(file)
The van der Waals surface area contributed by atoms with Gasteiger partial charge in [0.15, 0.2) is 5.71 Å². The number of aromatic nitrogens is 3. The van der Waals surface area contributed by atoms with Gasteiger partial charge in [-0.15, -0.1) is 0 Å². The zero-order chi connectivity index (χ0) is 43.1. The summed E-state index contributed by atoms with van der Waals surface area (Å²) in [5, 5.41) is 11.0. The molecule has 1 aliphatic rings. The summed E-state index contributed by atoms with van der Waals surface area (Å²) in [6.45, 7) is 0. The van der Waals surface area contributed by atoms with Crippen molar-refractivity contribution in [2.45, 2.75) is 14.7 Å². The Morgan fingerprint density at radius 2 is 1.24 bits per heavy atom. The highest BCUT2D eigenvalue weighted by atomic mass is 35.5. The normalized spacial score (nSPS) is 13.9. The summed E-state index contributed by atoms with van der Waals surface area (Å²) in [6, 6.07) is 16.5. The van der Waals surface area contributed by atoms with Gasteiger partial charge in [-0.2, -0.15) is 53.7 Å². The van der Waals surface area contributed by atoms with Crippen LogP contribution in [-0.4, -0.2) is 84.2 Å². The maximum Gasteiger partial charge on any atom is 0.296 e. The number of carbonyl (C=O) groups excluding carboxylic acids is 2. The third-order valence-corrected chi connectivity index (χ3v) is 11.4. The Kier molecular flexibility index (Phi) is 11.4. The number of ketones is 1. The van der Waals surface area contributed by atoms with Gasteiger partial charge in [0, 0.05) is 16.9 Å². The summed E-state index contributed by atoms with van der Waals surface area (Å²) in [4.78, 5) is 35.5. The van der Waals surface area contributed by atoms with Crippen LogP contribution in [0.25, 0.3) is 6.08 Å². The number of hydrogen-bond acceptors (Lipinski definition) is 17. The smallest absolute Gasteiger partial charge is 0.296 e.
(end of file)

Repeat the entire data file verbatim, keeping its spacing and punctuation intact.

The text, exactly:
The van der Waals surface area contributed by atoms with Gasteiger partial charge in [0.15, 0.2) is 5.71 Å². The number of aromatic nitrogens is 3. The van der Waals surface area contributed by atoms with Gasteiger partial charge in [-0.15, -0.1) is 0 Å². The zero-order chi connectivity index (χ0) is 43.1. The summed E-state index contributed by atoms with van der Waals surface area (Å²) in [5, 5.41) is 11.0. The molecule has 1 aliphatic rings. The summed E-state index contributed by atoms with van der Waals surface area (Å²) in [6.45, 7) is 0. The van der Waals surface area contributed by atoms with Crippen molar-refractivity contribution in [2.45, 2.75) is 14.7 Å². The Morgan fingerprint density at radius 2 is 1.24 bits per heavy atom. The highest BCUT2D eigenvalue weighted by atomic mass is 35.5. The normalized spacial score (nSPS) is 13.9. The summed E-state index contributed by atoms with van der Waals surface area (Å²) in [6, 6.07) is 16.5. The van der Waals surface area contributed by atoms with Gasteiger partial charge in [-0.2, -0.15) is 53.7 Å². The van der Waals surface area contributed by atoms with Crippen LogP contribution in [-0.4, -0.2) is 84.2 Å². The maximum Gasteiger partial charge on any atom is 0.296 e. The number of carbonyl (C=O) groups excluding carboxylic acids is 2. The third-order valence-corrected chi connectivity index (χ3v) is 11.4. The Kier molecular flexibility index (Phi) is 11.4. The number of ketones is 1. The van der Waals surface area contributed by atoms with Gasteiger partial charge in [0, 0.05) is 16.9 Å². The summed E-state index contributed by atoms with van der Waals surface area (Å²) in [4.78, 5) is 35.5. The van der Waals surface area contributed by atoms with Crippen LogP contribution in [0.25, 0.3) is 6.08 Å². The number of hydrogen-bond acceptors (Lipinski definition) is 17. The smallest absolute Gasteiger partial charge is 0.296 e.